EDMONTON — Delegates to the Alberta School Board Association's fall meeting were blocked Monday from debating or voting on a proposal that the group help its members establish policies to protect students who identify as sexual or gender minorities.
The motion from Edmonton Public Schools needed the support of just over 66 per cent of those attending to be accepted on the agenda.
But enough boards — about 38 per cent — argued the issue wasn't prominent enough and voted against dealing with the motion.
Michael Janz, chairman of the Edmonton board, said he was shocked that the proposal didn't get enough support to be discussed.
"We think that our association, which holds itself to be the gold standard of education policy, should have a policy for sexual orientation and gender minority students,'' he said.
"We have a policy on oilwell sites. We have a policy on defibrillators. I think it is fair that we could ask for a policy on this area as well.''
The proposal called on the association to support all 61 public, Catholic and francophone school boards in establishing inclusive, safe and healthy learning and working environments for everyone, including the LGBTQ community.
Janz had said research shows that sexual-minority youth experience more bullying, harassment and alienation than their heterosexual peers.
Most of the 24 boards that voted against allowing the motion to come to the floor for debate were Catholic.
Ralph Wohlgemuth, a trustee with the Grande Prairie Catholic School District, said the association already has a policy to protect students that doesn't specifically mention sexual or gender minorities.
"I think our policies need to be inclusive of all students,'' he said. "I am a believer that by identifying specific groups you sometimes run the risk of alienating others.''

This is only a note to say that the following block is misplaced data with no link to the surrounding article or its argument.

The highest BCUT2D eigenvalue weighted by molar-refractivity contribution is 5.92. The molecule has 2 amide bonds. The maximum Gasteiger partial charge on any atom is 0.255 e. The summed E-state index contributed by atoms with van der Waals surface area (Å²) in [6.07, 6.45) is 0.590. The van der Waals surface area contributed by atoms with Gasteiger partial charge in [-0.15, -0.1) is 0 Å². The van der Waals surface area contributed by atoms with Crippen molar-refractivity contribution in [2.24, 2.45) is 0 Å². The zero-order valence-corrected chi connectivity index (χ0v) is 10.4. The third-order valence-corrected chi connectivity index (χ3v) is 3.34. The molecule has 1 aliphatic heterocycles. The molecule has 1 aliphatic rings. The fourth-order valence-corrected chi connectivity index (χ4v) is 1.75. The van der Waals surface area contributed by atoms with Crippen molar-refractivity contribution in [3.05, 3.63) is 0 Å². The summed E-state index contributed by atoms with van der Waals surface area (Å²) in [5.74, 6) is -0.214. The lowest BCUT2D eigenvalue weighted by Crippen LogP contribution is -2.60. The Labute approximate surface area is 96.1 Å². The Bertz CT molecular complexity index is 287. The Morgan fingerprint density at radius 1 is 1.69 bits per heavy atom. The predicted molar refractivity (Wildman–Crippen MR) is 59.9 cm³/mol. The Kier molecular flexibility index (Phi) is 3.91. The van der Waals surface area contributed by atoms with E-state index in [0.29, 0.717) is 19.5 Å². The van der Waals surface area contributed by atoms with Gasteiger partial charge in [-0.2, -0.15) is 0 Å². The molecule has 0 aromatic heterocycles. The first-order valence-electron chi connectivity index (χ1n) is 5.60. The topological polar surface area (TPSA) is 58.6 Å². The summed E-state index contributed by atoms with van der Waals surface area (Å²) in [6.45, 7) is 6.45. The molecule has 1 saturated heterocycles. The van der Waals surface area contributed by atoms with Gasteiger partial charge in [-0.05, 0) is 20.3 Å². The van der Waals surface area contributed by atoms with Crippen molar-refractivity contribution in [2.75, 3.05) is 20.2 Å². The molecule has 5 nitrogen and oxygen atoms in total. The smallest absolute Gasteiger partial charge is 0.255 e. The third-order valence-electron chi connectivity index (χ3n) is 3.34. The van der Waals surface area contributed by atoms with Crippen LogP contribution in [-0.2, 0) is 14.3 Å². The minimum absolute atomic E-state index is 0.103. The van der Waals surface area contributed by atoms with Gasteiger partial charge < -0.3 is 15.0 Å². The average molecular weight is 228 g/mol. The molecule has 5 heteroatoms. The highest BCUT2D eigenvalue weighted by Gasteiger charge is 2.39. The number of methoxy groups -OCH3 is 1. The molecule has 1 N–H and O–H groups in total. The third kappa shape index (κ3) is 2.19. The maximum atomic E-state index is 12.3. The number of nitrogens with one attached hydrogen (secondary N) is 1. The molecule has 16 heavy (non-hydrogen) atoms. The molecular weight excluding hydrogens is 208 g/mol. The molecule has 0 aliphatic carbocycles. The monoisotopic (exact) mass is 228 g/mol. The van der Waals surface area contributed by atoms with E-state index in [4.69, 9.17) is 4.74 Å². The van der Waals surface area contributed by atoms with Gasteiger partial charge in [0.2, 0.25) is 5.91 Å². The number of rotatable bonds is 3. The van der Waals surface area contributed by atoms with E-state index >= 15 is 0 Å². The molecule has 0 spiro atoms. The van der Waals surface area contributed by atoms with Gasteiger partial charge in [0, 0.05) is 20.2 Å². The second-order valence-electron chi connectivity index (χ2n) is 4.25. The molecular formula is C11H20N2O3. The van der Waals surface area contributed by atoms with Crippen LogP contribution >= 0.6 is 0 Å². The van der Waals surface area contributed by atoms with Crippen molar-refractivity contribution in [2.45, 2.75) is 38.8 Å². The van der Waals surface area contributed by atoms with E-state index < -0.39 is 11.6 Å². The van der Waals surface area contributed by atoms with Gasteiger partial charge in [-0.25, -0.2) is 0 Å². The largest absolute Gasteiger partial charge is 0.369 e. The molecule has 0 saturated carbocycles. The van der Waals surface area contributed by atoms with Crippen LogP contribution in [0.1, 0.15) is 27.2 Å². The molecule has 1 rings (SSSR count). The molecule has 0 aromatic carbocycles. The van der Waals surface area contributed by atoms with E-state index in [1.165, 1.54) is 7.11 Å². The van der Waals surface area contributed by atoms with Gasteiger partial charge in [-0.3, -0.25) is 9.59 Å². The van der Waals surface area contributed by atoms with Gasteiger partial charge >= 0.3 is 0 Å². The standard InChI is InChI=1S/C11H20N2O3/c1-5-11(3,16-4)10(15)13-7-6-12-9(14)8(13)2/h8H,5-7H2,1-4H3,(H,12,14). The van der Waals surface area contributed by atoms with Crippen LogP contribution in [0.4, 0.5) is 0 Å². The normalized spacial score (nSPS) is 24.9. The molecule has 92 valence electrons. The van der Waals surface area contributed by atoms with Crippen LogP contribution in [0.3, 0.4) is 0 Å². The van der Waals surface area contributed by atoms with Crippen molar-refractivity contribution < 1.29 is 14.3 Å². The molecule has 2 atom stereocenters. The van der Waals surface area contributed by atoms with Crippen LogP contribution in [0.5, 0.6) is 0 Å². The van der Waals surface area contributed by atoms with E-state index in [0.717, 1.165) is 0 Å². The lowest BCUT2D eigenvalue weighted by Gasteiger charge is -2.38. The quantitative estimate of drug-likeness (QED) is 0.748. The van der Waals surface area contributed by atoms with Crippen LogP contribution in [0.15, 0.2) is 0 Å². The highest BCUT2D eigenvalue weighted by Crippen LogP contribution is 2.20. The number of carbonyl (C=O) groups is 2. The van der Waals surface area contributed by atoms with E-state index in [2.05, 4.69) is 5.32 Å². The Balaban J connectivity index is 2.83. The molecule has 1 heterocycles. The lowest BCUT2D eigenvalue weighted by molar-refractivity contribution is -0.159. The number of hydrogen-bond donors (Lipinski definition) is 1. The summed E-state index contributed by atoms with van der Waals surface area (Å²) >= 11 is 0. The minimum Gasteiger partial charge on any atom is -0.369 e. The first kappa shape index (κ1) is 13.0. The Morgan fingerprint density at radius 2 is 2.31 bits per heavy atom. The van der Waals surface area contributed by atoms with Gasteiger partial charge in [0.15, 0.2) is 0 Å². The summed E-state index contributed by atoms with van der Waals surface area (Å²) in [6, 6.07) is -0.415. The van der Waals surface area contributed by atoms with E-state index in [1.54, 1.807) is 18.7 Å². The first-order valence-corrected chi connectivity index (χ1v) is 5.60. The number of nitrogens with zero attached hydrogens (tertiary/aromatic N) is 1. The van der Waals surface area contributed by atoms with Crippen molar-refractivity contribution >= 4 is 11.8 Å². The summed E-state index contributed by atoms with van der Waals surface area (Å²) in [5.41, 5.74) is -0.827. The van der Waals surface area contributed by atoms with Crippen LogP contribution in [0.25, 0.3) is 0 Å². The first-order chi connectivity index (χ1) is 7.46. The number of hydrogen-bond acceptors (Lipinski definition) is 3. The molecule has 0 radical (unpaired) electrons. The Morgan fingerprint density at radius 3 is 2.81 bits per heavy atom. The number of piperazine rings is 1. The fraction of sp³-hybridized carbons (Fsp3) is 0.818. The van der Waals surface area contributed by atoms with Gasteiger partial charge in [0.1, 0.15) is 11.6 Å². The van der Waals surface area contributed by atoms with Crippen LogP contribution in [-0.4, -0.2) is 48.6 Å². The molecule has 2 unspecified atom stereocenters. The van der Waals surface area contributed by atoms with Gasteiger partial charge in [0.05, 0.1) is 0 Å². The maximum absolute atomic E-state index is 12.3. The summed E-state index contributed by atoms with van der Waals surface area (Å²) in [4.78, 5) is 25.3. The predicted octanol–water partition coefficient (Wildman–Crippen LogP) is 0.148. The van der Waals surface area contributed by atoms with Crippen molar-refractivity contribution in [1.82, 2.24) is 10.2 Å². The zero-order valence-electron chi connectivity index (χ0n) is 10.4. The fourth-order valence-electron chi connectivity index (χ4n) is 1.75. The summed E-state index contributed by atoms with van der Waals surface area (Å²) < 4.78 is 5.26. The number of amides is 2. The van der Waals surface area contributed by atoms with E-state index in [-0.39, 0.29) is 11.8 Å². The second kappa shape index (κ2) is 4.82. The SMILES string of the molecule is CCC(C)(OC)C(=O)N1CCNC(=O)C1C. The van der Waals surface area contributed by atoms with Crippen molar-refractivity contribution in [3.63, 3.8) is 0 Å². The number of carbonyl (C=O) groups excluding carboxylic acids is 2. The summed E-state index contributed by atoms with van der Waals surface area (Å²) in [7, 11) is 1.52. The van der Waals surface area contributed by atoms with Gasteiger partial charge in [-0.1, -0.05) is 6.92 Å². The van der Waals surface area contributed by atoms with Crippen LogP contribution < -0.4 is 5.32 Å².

Earlier this month, Education Minister Dave Eggen sent a letter to school boards noting that provincial law requires boards to create a safe learning environment, including for LGBTQ students.
He has given the boards until March 31 to provide draft policies to the ministry for review.
Eggen said the association's refusal to debate the motion doesn't change the obligation of school boards to take action. He said the government is working with the association and with individual boards.
"The ASBA has been stumbling the last few days ... and so I think they were not capable of standing together on much of anything right now,'' he said.
Association president Helen Clease said she was disappointed the motion wasn't allowed to come forward.
Currently, 13 of Alberta's publicly funded school divisions have some form of a policy. None is Catholic.
Kris Wells, a University of Alberta expert on sexual minority issues, said it's time for the government to spell out what action it is prepared to take with school boards that refuse to establish an inclusive policy.
Wells said he can't understand why some boards are reluctant to talk about it.
"Why don't they see this as an issue that should be part of public discussion for a public Alberta School Boards Association?'' he asked.
"What are they afraid of?''
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